In a recent tribute to her, writer Conway Tutani wrote,

 With her brainpower and captivating charm, Nyamubaya could have risen to a lofty political post, but she wasn’t one for political prostitution. She had too much self­-respect to ever contemplate stooping that low… Zimbabwe is now a banana republic, ruled by a small, self­-elected, wealthy, corrupt politico­-economic oligarchy. They have no moral values and respect for the nation they are robbing. They use lots of different schemes to fill their pockets, … That is the Zimbabwe tragedy which the likes of Nyamubaya saw coming soon after independence… Nyamubaya saw all this unfolding and had the courage of a genuine freedom fighter to speak out — she said what she meant and she meant what she said. [6]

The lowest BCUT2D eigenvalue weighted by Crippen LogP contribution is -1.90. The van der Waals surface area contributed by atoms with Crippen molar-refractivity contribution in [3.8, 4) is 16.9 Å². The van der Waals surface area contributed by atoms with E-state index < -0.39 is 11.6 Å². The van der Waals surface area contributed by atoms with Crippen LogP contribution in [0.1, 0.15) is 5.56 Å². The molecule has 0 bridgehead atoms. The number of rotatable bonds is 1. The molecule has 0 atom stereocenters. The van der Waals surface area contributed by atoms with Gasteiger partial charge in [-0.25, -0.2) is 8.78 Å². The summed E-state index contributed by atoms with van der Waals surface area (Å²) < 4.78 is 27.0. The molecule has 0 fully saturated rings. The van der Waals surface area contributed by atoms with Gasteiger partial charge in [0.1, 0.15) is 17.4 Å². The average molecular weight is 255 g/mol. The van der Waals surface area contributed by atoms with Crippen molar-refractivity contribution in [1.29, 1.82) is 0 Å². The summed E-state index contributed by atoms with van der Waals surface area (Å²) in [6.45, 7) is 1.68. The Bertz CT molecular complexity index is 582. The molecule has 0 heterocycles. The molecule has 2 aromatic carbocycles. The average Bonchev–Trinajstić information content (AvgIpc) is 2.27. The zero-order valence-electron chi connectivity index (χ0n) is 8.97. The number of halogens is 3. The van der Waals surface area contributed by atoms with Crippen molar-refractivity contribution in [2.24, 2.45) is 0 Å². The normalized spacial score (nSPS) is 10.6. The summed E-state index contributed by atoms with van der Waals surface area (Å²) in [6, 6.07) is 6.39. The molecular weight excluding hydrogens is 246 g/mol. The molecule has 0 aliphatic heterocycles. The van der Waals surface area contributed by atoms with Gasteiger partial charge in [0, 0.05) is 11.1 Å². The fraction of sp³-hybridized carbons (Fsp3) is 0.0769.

Some of us may prefer to admire the PR Heroes and the line of crap that comes with them. Such as, “Zimbabwe and South Africa are free today because legal apartheid was defeated!” Knowing how long and costly the battles were, this writer would like to believe that line also. But faced with the hard realities that a genuine Peoples’ Hero like Freedom Nyamubaya lived and died with (she was only 55 when she died after being hospitalized for hypertension) – this writer would be ashamed to indulge in any further denial. There are some great big upheavals coming again in Southern Africa. The handwriting has been on the walls, in blood, for many years now!